When it comes to refinishing the plate you have to make a couple "judgement calls." That is, should the plate be refinished in exactly the same colors, materials and in the same degree of gloss? Bear in mind that most police officers are considerably younger than your car and wouldn't remember the color or shine of plates of that era, so as long as the plates look somewhat authentic, why not personalize them a little bit? We think there's a little room here for "artistic license" (pun definitely intended).

In our case the plate was originally white with black lettering, both in a low-gloss lacquer finish. We decided to refinish the plate in gloss enamel, for appearance and cleaning reasons. However, the array of colors other states used for their plates is virtually endless, from the oranges and blues of Pennsylvania to the greens, purples and who-knows-what. You should try to approximate the colors, but we highly advise using modern enamels or epoxy paints for a nicer finish.

The license plate after a coat of base color.
The license plate after a coat of base color.

The first thing we did was to apply several coats of background color (in this case, white) to the plate, so it would be ready for lettering. Powder coating the plates would have been an option but we had used a little body filler on the metal. Thatrendered powder coatinga no-no.

Now came the hard part, putting black paint on the raised numbers. We researched how the manufacturers originally did this and found that in most cases the painted plates were conveyed under an "inked" (with paint, of course) roller, similar to a printing press. The roller transferred exactly enough paint onto the raised numbers/letters.

To be perfectly honest, we've tried re-creating this system, using rubber wallpaper edge rollers and a number of other devices. All have proven messy, unworkable or otherwise have produced an unacceptable finish, not to mentiona tediouscleanup. We've always come back to the tried-and-true artist brush approach. It's time-consuming and requires a lot of patience, but how many license plates do you plan to do?

The license plate under our bridge, used to steady our hand and keep ut out of the wet paint.
The license plate under our bridge, used to steady our hand and keep ut out of the wet paint.

We use a small, very high quality artist brush (If it didn't cost at least $3.00 it isn't good enough. Its bristles must be very soft and uniform) and mix our paint with just enough thinner so that the paint won't harden or "skim over" while we're brushing. We set the plate at a comfortable height on the table, under very bright light. We made ourselves a little "bridge" on which to rest our hand and slid the plate underneath. We then wet the brush with as much paint as possible without dripping, then applied the paint along the outside of the raised elements, using a constant motion. We moved the license plate around to keep the direction of stroke comfortable. After the perimeter of a letter/number was done we filled in the center area while the paint was still wet. This technique assured that the paint would flow enough to form a smooth, even surface (remember how you used to paint your model cars and planes?).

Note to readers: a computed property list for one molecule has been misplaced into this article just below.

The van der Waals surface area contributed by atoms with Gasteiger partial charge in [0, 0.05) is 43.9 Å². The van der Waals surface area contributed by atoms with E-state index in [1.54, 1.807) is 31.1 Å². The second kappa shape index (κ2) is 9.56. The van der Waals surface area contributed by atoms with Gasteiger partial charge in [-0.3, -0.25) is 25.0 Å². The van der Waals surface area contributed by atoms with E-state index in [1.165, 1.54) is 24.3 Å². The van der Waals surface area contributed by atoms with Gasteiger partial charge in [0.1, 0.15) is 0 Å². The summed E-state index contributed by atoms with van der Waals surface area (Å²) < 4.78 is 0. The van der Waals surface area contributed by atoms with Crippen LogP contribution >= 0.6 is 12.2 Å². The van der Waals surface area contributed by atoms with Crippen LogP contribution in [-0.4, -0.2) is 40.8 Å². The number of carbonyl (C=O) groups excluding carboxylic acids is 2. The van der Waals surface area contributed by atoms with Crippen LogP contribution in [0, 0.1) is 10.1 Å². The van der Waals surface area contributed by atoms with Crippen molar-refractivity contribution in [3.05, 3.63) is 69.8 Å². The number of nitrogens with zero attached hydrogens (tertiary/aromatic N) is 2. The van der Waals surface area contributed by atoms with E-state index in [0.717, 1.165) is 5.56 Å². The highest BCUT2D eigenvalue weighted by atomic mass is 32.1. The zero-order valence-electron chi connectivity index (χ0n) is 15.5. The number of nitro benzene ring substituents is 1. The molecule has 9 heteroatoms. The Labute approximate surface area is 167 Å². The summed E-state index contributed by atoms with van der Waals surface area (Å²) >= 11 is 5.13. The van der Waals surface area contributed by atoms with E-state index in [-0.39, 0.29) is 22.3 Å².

Painting the numbers using the bridge and a slow careful stroke.
Painting the numbers using the bridge and a slow careful stroke.

We found that, depending upon how many numbers/letters there were, only so many could be colored at one sitting. Wecleaned the brush and covered the paint until the first portion was dry, then continued. If we accidentally ran too much paint down onto the white surface we simply came back after the paint dried and painted over the "mistake" with white.

When examined very closely, numbers/letters painted this way will look imperfect. Very few people have steady enough hands to produce a perfect line, so the edges will look wavy. Not to worry, however, because from a few feet away the license plates look every bit as "manufactured" as the originals did. The gloss enamel finish is much more attractive and resistant to weather and exhaust fumes.

The finished license plate on the car.
The finished license plate on the car.